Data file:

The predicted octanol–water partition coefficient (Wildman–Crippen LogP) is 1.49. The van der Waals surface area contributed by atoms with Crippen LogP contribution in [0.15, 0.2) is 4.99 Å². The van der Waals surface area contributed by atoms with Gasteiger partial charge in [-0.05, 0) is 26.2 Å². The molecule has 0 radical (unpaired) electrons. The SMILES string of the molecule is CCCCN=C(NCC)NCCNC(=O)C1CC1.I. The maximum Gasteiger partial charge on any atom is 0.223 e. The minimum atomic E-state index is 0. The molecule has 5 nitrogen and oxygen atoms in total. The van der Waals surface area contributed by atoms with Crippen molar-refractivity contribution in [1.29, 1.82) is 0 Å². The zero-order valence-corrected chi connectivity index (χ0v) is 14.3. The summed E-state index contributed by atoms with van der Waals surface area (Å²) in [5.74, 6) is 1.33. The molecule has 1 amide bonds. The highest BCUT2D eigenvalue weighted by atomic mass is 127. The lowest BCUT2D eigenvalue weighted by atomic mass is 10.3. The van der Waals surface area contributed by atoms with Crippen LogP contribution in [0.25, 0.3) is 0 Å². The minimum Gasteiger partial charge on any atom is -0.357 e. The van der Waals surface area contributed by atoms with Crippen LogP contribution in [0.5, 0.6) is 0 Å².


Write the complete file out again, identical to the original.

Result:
The predicted octanol–water partition coefficient (Wildman–Crippen LogP) is 1.49. The van der Waals surface area contributed by atoms with Crippen LogP contribution in [0.15, 0.2) is 4.99 Å². The van der Waals surface area contributed by atoms with Gasteiger partial charge in [-0.05, 0) is 26.2 Å². The molecule has 0 radical (unpaired) electrons. The SMILES string of the molecule is CCCCN=C(NCC)NCCNC(=O)C1CC1.I. The maximum Gasteiger partial charge on any atom is 0.223 e. The minimum atomic E-state index is 0. The molecule has 5 nitrogen and oxygen atoms in total. The van der Waals surface area contributed by atoms with Crippen molar-refractivity contribution in [1.29, 1.82) is 0 Å². The zero-order valence-corrected chi connectivity index (χ0v) is 14.3. The summed E-state index contributed by atoms with van der Waals surface area (Å²) in [5.74, 6) is 1.33. The molecule has 1 amide bonds. The highest BCUT2D eigenvalue weighted by atomic mass is 127. The lowest BCUT2D eigenvalue weighted by atomic mass is 10.3. The van der Waals surface area contributed by atoms with Crippen LogP contribution in [0.25, 0.3) is 0 Å². The minimum Gasteiger partial charge on any atom is -0.357 e. The van der Waals surface area contributed by atoms with Crippen LogP contribution in [0.5, 0.6) is 0 Å².